Host: Markus Müller, RWTH Aachen/Forschungszentrum Jülich

Qubits encoded in electronic states of neutral atoms held in optical tweezer arrays provide a highly promising, quickly developing platform for scalable quantum computing. Atoms can be laser-excited to Rydberg states with strong and long range-interactions, which can be used to realise fast and high-fidelity two- and multi-qubit gate operations between atoms. In this theory internship, you will first familiarize yourself with the basics of quantum computing and algorithms. You will then develop and numerically implement protocols for quantum gate operations between Rydberg atoms and investigate their expected performance under realistic conditions and noise sources, as building blocks of more complex quantum algorithms.

Project-specific requirements:

Completed course in quantum mechanics and solid understanding of quantum mechanics.
Ideally completed course on atomic physics or quantum optics.
Some knowledge in numerical programming (e.g. in python, matlab, C++).

Spin Qubits in Graphene Quantum Dots

Host: Christoph Stampfer, RWTH Aachen

We assess the potential of bilayer graphene quantum dots as hosts for valley and spin qubits. With our state-of-the-art fabrication technology, we can form quantum dots in bilayer graphene which allow control of the charge carrier occupation and the interdot tunnel coupling. In this type of devices, we studied e.g. spin relaxation times [1] and achieved a spin-valley blockade in an electron/hole double quantum dot [2].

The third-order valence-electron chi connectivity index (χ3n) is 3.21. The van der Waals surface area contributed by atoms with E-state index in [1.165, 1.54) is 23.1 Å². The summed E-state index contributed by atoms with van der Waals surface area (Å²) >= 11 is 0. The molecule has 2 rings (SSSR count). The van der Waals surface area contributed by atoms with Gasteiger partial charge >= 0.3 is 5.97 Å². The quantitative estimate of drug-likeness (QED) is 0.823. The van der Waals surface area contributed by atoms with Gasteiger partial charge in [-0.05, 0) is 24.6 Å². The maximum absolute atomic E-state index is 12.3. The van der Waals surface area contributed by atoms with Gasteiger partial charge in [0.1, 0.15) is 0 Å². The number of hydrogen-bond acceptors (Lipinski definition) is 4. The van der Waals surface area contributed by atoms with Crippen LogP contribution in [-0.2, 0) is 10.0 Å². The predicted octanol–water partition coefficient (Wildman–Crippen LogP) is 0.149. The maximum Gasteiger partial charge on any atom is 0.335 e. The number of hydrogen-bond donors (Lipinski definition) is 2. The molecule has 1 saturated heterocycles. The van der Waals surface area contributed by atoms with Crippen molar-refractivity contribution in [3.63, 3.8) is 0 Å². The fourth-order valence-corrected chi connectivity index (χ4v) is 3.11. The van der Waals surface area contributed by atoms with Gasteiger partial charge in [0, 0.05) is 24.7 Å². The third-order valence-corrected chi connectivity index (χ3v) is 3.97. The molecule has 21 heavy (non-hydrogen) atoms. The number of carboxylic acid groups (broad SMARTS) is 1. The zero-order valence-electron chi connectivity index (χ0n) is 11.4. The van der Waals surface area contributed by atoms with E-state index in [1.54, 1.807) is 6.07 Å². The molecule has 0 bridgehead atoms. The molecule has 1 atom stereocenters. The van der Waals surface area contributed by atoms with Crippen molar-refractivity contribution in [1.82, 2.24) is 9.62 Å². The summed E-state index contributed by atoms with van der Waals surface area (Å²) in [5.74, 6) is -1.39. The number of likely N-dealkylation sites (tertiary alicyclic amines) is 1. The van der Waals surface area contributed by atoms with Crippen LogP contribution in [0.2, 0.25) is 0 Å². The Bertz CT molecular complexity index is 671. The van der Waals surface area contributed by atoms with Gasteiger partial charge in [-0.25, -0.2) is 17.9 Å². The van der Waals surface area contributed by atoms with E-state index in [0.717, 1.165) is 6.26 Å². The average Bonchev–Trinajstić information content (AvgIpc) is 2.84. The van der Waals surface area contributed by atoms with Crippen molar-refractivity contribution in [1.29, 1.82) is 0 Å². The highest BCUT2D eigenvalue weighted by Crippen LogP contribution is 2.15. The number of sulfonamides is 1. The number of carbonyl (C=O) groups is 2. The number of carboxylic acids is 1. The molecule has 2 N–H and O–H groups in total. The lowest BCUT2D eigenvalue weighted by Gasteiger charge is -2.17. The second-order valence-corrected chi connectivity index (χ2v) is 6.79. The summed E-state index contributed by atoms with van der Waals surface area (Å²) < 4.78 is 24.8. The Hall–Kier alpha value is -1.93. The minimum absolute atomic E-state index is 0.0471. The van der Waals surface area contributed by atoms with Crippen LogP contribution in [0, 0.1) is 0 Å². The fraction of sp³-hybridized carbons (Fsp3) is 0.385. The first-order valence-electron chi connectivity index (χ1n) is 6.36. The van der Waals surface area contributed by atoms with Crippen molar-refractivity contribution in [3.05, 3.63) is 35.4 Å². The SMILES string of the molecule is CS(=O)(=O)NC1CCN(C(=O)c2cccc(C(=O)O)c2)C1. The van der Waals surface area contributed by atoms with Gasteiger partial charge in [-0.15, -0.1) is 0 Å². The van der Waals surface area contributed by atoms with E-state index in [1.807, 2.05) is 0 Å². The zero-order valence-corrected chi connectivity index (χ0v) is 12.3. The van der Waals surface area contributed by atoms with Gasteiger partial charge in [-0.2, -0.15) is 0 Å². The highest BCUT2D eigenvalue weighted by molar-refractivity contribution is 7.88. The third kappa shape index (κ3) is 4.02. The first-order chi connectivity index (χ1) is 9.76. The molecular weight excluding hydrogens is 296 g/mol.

The goal of this project is the characterization of spin and valley relaxation rates. For that purpose, we use devices with capacitively coupled single electron transistors acting as charge sensors. This will allow time-resolved detection of individual spin and valley states. A high-frequency reflectometry measurement technique will be used to enhance the readout fidelity.

Depending on your personal interests, your focus can lie on the device fabrication or on measurements and data analysis. You will gain expertise in high-frequency quantum transport experiments, in the physics of 2D materials and in the relevant fabrication techniques.

[1] Banszerus, Hecker et al., Nature Communications 13, 3637 (2022).

[2] Banszerus, Möller et al., Nature 618, 51 (2023).